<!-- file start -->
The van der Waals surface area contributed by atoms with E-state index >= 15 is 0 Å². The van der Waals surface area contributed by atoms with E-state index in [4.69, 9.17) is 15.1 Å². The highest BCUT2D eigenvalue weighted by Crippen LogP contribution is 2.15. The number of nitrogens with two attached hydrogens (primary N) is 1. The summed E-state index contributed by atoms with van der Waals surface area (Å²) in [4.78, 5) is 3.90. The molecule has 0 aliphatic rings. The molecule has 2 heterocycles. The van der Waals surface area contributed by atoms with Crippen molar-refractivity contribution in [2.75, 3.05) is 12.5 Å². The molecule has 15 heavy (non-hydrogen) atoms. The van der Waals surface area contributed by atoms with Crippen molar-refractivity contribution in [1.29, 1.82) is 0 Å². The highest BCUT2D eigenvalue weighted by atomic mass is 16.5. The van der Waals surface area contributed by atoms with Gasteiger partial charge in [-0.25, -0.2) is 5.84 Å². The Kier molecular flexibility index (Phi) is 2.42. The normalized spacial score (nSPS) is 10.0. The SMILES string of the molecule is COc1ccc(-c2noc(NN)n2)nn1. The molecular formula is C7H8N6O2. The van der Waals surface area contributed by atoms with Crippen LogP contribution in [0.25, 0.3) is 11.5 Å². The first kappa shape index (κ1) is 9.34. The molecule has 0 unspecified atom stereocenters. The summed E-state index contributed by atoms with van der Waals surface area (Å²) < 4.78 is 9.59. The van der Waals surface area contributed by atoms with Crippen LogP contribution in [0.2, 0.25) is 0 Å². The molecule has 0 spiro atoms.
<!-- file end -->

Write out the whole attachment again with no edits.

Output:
The van der Waals surface area contributed by atoms with E-state index >= 15 is 0 Å². The van der Waals surface area contributed by atoms with E-state index in [4.69, 9.17) is 15.1 Å². The highest BCUT2D eigenvalue weighted by Crippen LogP contribution is 2.15. The number of nitrogens with two attached hydrogens (primary N) is 1. The summed E-state index contributed by atoms with van der Waals surface area (Å²) in [4.78, 5) is 3.90. The molecule has 0 aliphatic rings. The molecule has 2 heterocycles. The van der Waals surface area contributed by atoms with Crippen molar-refractivity contribution in [2.75, 3.05) is 12.5 Å². The molecule has 15 heavy (non-hydrogen) atoms. The van der Waals surface area contributed by atoms with Crippen molar-refractivity contribution in [1.29, 1.82) is 0 Å². The highest BCUT2D eigenvalue weighted by atomic mass is 16.5. The van der Waals surface area contributed by atoms with Gasteiger partial charge in [-0.25, -0.2) is 5.84 Å². The Kier molecular flexibility index (Phi) is 2.42. The normalized spacial score (nSPS) is 10.0. The SMILES string of the molecule is COc1ccc(-c2noc(NN)n2)nn1. The molecular formula is C7H8N6O2. The van der Waals surface area contributed by atoms with Crippen LogP contribution in [0.25, 0.3) is 11.5 Å². The first kappa shape index (κ1) is 9.34. The molecule has 0 unspecified atom stereocenters. The summed E-state index contributed by atoms with van der Waals surface area (Å²) < 4.78 is 9.59. The van der Waals surface area contributed by atoms with Crippen LogP contribution in [0.2, 0.25) is 0 Å². The molecule has 0 spiro atoms.